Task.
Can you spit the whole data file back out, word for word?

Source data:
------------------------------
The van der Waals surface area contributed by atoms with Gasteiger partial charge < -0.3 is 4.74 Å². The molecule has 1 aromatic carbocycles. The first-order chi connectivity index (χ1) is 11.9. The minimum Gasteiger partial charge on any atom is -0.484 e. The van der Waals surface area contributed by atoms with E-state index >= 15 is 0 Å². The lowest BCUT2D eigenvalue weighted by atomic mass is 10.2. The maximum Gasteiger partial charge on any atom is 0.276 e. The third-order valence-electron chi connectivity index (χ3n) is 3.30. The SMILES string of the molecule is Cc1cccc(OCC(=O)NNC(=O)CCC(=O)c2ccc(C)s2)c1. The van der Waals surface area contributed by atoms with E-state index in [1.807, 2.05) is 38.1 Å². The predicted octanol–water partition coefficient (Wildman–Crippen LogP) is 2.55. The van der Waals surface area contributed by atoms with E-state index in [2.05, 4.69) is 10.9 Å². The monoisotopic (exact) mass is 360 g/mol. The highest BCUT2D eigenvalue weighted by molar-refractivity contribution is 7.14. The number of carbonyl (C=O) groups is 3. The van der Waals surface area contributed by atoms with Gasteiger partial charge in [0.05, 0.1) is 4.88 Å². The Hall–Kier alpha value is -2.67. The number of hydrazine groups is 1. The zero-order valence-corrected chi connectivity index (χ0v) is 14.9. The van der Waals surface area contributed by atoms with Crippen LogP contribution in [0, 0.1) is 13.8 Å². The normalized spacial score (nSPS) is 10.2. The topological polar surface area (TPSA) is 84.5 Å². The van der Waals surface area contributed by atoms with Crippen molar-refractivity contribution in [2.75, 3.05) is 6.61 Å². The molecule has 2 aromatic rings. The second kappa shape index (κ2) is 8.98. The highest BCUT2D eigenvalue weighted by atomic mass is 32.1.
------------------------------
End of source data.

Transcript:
The van der Waals surface area contributed by atoms with Gasteiger partial charge < -0.3 is 4.74 Å². The molecule has 1 aromatic carbocycles. The first-order chi connectivity index (χ1) is 11.9. The minimum Gasteiger partial charge on any atom is -0.484 e. The van der Waals surface area contributed by atoms with E-state index >= 15 is 0 Å². The lowest BCUT2D eigenvalue weighted by atomic mass is 10.2. The maximum Gasteiger partial charge on any atom is 0.276 e. The third-order valence-electron chi connectivity index (χ3n) is 3.30. The SMILES string of the molecule is Cc1cccc(OCC(=O)NNC(=O)CCC(=O)c2ccc(C)s2)c1. The van der Waals surface area contributed by atoms with E-state index in [1.807, 2.05) is 38.1 Å². The predicted octanol–water partition coefficient (Wildman–Crippen LogP) is 2.55. The van der Waals surface area contributed by atoms with E-state index in [2.05, 4.69) is 10.9 Å². The monoisotopic (exact) mass is 360 g/mol. The highest BCUT2D eigenvalue weighted by molar-refractivity contribution is 7.14. The number of carbonyl (C=O) groups is 3. The van der Waals surface area contributed by atoms with Gasteiger partial charge in [0.05, 0.1) is 4.88 Å². The Hall–Kier alpha value is -2.67. The number of hydrazine groups is 1. The zero-order valence-corrected chi connectivity index (χ0v) is 14.9. The van der Waals surface area contributed by atoms with Crippen LogP contribution in [0, 0.1) is 13.8 Å². The normalized spacial score (nSPS) is 10.2. The topological polar surface area (TPSA) is 84.5 Å². The van der Waals surface area contributed by atoms with Crippen molar-refractivity contribution in [2.75, 3.05) is 6.61 Å². The molecule has 2 aromatic rings. The second kappa shape index (κ2) is 8.98. The highest BCUT2D eigenvalue weighted by atomic mass is 32.1.